<p>What's good advice for going after a 3+ years fellowship? Should the proposal be extremely focused or pie-in-the-sky? Do they tend to like interdisciplinary work? What academic stats are usually necessary? Do they interview candidates? I'm guessing they're hard to get, but how hard? </p>

<p>I'm in engineering (new PhD student w/ physics undergrad). Any comments would be appreciated.

<p>Your proposal should be extremely focused. You want to reference prior work and explain what's been done and why what you are planning to do needs to be done and is filling a void in the current research. If you are doing some work towards your dissertation already you should include these preliminary studies in your application. Applications for graduate fellowships are usually due between November and January for funding that begins in June. So, you've missed most funding opportunities for next year but can apply in the next cycle of aps.</p>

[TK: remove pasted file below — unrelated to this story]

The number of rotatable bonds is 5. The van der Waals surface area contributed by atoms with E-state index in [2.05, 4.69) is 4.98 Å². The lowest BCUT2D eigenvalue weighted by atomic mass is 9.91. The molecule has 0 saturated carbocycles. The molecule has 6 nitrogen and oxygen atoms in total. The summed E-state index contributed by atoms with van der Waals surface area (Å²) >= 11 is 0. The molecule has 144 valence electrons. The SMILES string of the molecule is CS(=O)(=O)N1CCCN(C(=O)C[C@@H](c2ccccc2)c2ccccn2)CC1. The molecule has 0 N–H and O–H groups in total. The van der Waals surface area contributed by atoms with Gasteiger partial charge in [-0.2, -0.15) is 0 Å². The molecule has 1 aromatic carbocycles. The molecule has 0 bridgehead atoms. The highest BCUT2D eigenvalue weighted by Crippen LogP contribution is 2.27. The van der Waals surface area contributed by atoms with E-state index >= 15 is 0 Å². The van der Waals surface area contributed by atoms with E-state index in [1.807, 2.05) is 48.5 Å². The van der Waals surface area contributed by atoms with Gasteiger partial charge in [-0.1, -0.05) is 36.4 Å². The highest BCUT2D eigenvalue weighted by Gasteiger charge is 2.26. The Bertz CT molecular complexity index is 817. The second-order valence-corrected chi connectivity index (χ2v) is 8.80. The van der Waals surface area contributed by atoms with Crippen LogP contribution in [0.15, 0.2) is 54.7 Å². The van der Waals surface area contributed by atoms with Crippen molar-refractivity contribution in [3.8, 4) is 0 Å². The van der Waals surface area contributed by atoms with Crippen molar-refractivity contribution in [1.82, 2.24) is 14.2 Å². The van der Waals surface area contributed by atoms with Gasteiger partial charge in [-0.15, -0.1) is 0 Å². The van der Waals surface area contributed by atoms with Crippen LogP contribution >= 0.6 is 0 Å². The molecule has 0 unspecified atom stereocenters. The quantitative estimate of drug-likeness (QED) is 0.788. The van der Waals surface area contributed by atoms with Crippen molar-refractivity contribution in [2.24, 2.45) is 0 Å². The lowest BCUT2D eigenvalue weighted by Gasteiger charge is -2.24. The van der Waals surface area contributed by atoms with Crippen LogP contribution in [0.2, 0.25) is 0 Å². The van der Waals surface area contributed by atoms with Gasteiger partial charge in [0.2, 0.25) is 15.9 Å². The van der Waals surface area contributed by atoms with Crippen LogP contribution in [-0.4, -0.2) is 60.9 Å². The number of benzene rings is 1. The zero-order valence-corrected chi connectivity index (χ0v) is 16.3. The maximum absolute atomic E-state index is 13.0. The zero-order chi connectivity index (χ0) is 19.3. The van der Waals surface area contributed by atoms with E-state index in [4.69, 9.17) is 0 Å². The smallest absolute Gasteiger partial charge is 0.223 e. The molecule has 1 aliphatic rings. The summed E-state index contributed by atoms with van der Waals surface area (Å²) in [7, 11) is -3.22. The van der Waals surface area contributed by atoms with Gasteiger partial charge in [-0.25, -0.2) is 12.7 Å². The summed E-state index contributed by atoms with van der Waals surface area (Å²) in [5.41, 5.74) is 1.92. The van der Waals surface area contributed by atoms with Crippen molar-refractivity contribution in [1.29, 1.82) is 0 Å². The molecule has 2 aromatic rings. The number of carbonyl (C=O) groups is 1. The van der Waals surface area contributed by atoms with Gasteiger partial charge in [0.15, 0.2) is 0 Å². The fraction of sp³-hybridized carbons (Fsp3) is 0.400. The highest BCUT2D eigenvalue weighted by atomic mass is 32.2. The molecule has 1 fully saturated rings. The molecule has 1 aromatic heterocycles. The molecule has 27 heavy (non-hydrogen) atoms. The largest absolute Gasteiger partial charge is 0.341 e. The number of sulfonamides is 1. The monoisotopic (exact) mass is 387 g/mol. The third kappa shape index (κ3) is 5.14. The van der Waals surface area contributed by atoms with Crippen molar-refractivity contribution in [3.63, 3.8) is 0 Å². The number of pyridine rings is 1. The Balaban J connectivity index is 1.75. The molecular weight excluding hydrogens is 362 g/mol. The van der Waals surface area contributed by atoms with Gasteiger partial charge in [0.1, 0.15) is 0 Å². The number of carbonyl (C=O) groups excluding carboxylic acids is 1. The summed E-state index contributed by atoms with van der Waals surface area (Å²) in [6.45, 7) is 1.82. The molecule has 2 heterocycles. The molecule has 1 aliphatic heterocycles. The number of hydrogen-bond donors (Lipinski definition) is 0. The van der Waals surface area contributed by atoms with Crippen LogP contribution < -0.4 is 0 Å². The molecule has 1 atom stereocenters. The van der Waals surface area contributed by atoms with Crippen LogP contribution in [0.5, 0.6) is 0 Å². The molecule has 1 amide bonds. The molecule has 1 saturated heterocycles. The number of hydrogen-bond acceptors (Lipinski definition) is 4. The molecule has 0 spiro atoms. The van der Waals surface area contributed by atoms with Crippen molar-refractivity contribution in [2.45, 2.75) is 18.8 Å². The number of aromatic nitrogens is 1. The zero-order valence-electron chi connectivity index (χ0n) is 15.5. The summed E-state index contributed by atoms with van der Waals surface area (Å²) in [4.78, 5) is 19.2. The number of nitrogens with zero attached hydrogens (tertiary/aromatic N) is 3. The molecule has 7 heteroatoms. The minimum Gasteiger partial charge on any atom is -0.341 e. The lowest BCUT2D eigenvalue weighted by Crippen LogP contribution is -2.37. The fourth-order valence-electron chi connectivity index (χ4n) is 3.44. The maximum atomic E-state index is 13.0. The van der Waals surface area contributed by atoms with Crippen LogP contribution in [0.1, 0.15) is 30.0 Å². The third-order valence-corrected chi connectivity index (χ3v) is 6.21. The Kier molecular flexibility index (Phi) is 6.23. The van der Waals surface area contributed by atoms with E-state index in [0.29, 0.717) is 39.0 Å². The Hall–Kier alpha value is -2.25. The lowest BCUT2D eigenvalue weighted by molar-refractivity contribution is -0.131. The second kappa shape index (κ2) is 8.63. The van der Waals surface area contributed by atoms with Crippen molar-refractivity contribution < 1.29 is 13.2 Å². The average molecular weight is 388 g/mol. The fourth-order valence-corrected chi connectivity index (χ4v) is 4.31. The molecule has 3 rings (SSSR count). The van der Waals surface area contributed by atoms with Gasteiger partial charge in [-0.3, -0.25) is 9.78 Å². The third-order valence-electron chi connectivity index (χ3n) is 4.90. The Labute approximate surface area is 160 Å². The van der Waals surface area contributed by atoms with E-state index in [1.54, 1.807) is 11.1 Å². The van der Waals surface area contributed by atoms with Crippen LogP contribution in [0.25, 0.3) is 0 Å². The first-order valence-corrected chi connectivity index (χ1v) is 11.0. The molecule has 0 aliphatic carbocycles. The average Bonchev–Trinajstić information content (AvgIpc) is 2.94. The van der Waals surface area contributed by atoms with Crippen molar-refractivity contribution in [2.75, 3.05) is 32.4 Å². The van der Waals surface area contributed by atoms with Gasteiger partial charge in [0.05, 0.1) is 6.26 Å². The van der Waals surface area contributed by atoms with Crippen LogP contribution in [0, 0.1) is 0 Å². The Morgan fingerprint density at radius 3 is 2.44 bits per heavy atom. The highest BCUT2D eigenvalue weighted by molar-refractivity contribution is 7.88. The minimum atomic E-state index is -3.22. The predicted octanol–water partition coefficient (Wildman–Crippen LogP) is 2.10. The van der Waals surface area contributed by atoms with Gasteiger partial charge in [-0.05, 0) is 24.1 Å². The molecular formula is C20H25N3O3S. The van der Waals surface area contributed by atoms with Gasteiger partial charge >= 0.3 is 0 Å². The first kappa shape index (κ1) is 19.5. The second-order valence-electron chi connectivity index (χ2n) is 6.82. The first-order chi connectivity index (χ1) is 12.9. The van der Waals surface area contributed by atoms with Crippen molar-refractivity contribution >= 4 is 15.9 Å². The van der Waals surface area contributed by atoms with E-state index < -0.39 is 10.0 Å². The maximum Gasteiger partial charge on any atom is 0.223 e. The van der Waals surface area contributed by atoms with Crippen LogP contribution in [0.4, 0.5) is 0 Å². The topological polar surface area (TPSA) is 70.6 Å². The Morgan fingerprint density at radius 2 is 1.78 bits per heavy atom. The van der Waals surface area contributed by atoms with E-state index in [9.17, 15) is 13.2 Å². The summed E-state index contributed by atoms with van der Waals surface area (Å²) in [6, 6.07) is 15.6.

<p>If you are going for a national fellowship such as the NSF GRFP you must have extremely high grades 3.7+ and good GRE scores (90th percentile). More importantly for these types of fellowships you must go to a top tier school or a highly rated engineering program. Your chances are also vastly improved if your advisor is well-known in your field.</p>

<p>Other fellowships, such as those offered by your school or local community associations are usually not as competitive. For this type of fellowship you'll still need high grades and a focused proposal but you may want to write it a little more generalized since the reviewers may have little or no science background. You want to be sure your proposal is geared toward the audience who will be reading it.</p>

<p>Does this help?</p>

<p>Helps a lot, thanks.</p>